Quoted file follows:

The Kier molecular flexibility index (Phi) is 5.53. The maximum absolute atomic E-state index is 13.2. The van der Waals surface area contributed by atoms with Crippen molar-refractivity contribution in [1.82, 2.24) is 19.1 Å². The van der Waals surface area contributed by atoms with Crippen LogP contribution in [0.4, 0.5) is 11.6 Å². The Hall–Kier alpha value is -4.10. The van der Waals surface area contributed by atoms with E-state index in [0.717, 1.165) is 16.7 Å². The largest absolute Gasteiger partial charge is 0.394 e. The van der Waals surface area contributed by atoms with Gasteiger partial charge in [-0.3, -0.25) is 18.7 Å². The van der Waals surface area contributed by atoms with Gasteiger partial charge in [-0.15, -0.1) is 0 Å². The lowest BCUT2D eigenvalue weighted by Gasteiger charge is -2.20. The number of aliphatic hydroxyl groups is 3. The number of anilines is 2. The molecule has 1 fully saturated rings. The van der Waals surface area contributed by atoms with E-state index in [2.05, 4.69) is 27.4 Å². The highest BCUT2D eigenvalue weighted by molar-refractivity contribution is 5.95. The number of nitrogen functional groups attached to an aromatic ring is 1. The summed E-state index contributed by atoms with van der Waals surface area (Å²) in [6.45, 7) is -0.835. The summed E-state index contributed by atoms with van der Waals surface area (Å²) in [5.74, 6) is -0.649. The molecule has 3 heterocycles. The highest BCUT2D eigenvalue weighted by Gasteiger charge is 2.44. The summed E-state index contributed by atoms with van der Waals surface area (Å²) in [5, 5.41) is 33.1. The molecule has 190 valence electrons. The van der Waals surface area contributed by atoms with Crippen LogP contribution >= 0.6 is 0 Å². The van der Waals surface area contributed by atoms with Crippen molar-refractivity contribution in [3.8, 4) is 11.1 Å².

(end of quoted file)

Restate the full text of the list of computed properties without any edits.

The Kier molecular flexibility index (Phi) is 5.53. The maximum absolute atomic E-state index is 13.2. The van der Waals surface area contributed by atoms with Crippen molar-refractivity contribution in [1.82, 2.24) is 19.1 Å². The van der Waals surface area contributed by atoms with Crippen LogP contribution in [0.4, 0.5) is 11.6 Å². The Hall–Kier alpha value is -4.10. The van der Waals surface area contributed by atoms with E-state index in [0.717, 1.165) is 16.7 Å². The largest absolute Gasteiger partial charge is 0.394 e. The van der Waals surface area contributed by atoms with Gasteiger partial charge in [-0.3, -0.25) is 18.7 Å². The van der Waals surface area contributed by atoms with Gasteiger partial charge in [-0.15, -0.1) is 0 Å². The lowest BCUT2D eigenvalue weighted by Gasteiger charge is -2.20. The number of aliphatic hydroxyl groups is 3. The number of anilines is 2. The molecule has 1 fully saturated rings. The van der Waals surface area contributed by atoms with E-state index in [2.05, 4.69) is 27.4 Å². The highest BCUT2D eigenvalue weighted by molar-refractivity contribution is 5.95. The number of nitrogen functional groups attached to an aromatic ring is 1. The summed E-state index contributed by atoms with van der Waals surface area (Å²) in [6.45, 7) is -0.835. The summed E-state index contributed by atoms with van der Waals surface area (Å²) in [5.74, 6) is -0.649. The molecule has 3 heterocycles. The highest BCUT2D eigenvalue weighted by Gasteiger charge is 2.44. The summed E-state index contributed by atoms with van der Waals surface area (Å²) in [5, 5.41) is 33.1. The molecule has 190 valence electrons. The van der Waals surface area contributed by atoms with Crippen LogP contribution >= 0.6 is 0 Å². The van der Waals surface area contributed by atoms with Crippen molar-refractivity contribution in [3.8, 4) is 11.1 Å².